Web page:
McDonald's footwear is made from various materials, including horse leather, bison leather and even vegetable tan kangaroo leather, finished with an iron filings stain. "We see leather as the blank canvas and look at ways we can give it some texture," said McDonald. "We also try to replicate textures and colours that reflect the Australian landscape's earthiness – its colours, tones and textures." Prices start at 1,600 Australian dollars for a bespoke pair of shoes.

Strumming in Tasmania
After heart surgery in 2005, Mark Gilbert was told by doctors to rest one day a week. But he said he could not then and cannot now. Instead, from his workshop in Hobart, Tasmania, Gilbert makes electric guitars for local and international clients, including the Canadian-born blues guitarist, Wolf Mail.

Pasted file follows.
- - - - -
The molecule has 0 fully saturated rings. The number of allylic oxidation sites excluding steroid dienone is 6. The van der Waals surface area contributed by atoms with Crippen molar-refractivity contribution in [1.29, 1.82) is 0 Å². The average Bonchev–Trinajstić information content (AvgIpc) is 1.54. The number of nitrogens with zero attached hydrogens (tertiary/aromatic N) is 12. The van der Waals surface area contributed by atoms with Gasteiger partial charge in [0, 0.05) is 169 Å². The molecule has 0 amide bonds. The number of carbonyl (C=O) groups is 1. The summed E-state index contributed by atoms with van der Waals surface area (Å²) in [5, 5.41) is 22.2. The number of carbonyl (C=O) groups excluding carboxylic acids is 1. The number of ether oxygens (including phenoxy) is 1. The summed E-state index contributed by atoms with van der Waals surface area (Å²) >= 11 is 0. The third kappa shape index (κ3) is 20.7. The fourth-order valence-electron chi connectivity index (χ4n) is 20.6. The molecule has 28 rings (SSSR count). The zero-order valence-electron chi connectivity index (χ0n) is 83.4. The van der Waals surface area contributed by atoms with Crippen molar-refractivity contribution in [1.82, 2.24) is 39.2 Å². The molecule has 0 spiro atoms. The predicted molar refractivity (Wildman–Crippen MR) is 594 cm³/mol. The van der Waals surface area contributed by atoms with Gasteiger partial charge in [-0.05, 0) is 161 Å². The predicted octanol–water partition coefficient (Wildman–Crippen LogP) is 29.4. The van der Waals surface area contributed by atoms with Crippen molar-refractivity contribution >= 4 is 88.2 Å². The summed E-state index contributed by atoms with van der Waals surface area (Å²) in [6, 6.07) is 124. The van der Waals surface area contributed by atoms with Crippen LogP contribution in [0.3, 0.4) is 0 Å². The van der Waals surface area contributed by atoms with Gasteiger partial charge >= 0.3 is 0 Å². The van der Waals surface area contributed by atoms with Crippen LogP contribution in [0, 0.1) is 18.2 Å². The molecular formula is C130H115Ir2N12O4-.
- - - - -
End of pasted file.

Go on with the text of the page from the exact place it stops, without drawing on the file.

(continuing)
Formerly a teacher, graphic designer, screen printer and a long-time lover of blues music, Gilbert made his first guitar in 1987. He lent it to some friends who played in a band, and it hit a high note. They spread the word, and the rest, as they say in showbiz, is musical history.

Gilbert's superb electric guitars are all made from Tasmanian timber – all from a sustainably managed forest – including black heart sassafras and fiddleback blackwood, both internationally renowned tonewoods. Models include the delightfully named Thylacine (another name for the native Tasmanian Tiger; decorative stripes cover the top) and the Spotted Quoll (an Australian marsupial; with large dots inlaid into the top). Buyers can also specify custom inlays on the body or fret board.

Gilbert spends around 150 hours on each guitar and prices start from 5,000 Australian dollars.